Sadigh Gallery on the Mythological Animal – Sphinx
Mythology is quite an interesting, abstract, and an odd concept in itself, the creatures and their abilities, and the purposes some of these mythological creatures possess is anything but realistic. A perfect example of these theoretical and unreal characteristics is that of the ancient Greek creature known as the sphinx. The Sphinx was depicted within Greek Mythology as a ruthless and ill hearted creature who would ask riddles, and if answered incorrectly would face the wrath of the Sphinx in full form. The sphinx had a body of a lion, the wings of a powerful bird, and the face and breasts of a woman, explains New York-based gallery Sadigh Gallery. However, contrary to the belief and depiction of the Greek mythological sphinx, the Egyptian sphinx was actually a male, who instead of being malicious and evil was sought as a guardian who was destined to keep the city and its people safe from intruders. The lore differs quite drastically between the two depictions of the sphinx however, aesthetically the animals look very similar.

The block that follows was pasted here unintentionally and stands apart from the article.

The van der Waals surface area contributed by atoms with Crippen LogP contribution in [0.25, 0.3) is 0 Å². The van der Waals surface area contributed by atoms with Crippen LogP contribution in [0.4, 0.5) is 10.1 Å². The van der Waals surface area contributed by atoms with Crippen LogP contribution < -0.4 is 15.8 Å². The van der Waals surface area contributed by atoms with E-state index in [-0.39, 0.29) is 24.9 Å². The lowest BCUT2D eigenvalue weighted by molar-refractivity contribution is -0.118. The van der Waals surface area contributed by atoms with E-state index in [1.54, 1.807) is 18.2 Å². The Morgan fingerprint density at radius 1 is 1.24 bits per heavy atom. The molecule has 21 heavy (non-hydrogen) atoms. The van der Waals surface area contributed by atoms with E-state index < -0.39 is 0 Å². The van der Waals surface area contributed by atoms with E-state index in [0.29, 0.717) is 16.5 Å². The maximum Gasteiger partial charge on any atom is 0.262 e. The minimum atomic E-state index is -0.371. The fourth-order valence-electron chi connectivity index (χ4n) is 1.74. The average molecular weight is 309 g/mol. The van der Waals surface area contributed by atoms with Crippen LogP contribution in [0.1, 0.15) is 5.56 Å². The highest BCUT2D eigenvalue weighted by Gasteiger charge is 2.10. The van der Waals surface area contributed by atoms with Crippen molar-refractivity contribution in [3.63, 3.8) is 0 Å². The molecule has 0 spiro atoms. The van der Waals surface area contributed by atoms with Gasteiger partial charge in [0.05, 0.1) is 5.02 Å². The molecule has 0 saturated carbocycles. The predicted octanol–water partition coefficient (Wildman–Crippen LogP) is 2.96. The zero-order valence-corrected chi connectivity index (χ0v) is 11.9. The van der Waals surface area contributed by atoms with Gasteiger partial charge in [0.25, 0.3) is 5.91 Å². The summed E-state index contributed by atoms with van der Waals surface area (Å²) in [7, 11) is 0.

The Greeks definition of the origin of sphinx comes from the very sphingo, which means to squeeze or tighten. Often times this is thought to depict the strength of the sphinx’s agile lion-like body, which only further perpetuates the connotation that the Greek Sphinx was an evil and unique demon known for its bad fortune and chaos, notes Sadigh Gallery. The Sphinx was born from Echidna and Typhon, who were Greek gods that did not necessarily intend for their offspring to become such a benevolent and evil creature. The Egyptians viewed the mythological creature of the sphinx quite differently, as it was not a single creature born from the gods, but rather guardians whose origins are cloudy, as there are many theories of how these creatures came to exist. There are many famous Egyptian sphinxes, because of the innate belief that sphinxes did not actually interact with the Egyptians in the real world, but were rather serving as protectors of the underworld or of the town, explains Sadigh Gallery. The first depiction of the sphinx within the Egyptian culture was thought to be Queen Hetepheres II, as she had a sphinx head and image that was carved to look similar to her. Most of the sphinxes are famous, as they are usually put on the head of a pharaoh as a form of their beliefs, one of the most famous being the head of a pharaoh such named Hatshepsut. However, the largest and most famous sphinx is the Great Sphinx of Giza, which lies on the west bank of the Nile River.